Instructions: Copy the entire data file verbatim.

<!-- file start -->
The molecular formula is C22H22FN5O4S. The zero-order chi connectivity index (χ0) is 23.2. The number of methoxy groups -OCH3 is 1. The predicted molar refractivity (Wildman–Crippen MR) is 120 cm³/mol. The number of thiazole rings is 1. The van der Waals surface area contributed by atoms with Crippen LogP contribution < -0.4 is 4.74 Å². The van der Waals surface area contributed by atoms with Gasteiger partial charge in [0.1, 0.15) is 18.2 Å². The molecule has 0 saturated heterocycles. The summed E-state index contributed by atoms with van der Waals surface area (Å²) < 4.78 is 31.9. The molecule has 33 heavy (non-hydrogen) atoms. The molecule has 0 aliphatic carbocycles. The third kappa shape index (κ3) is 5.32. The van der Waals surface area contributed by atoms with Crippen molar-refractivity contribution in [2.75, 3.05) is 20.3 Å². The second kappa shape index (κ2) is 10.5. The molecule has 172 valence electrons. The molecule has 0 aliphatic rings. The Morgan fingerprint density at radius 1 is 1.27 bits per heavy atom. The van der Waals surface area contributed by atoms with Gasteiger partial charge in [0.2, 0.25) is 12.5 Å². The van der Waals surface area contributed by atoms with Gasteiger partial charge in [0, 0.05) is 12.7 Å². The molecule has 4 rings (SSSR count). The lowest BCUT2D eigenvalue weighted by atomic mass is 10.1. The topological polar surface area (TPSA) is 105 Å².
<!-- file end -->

The molecular formula is C22H22FN5O4S. The zero-order chi connectivity index (χ0) is 23.2. The number of methoxy groups -OCH3 is 1. The predicted molar refractivity (Wildman–Crippen MR) is 120 cm³/mol. The number of thiazole rings is 1. The van der Waals surface area contributed by atoms with Crippen LogP contribution < -0.4 is 4.74 Å². The van der Waals surface area contributed by atoms with Gasteiger partial charge in [0.1, 0.15) is 18.2 Å². The molecule has 0 saturated heterocycles. The summed E-state index contributed by atoms with van der Waals surface area (Å²) < 4.78 is 31.9. The molecule has 33 heavy (non-hydrogen) atoms. The molecule has 0 aliphatic carbocycles. The third kappa shape index (κ3) is 5.32. The van der Waals surface area contributed by atoms with Crippen molar-refractivity contribution in [2.75, 3.05) is 20.3 Å². The second kappa shape index (κ2) is 10.5. The molecule has 172 valence electrons. The molecule has 0 aliphatic rings. The Morgan fingerprint density at radius 1 is 1.27 bits per heavy atom. The van der Waals surface area contributed by atoms with Gasteiger partial charge in [0.2, 0.25) is 12.5 Å². The van der Waals surface area contributed by atoms with Gasteiger partial charge in [0, 0.05) is 12.7 Å². The molecule has 4 rings (SSSR count). The lowest BCUT2D eigenvalue weighted by atomic mass is 10.1. The topological polar surface area (TPSA) is 105 Å².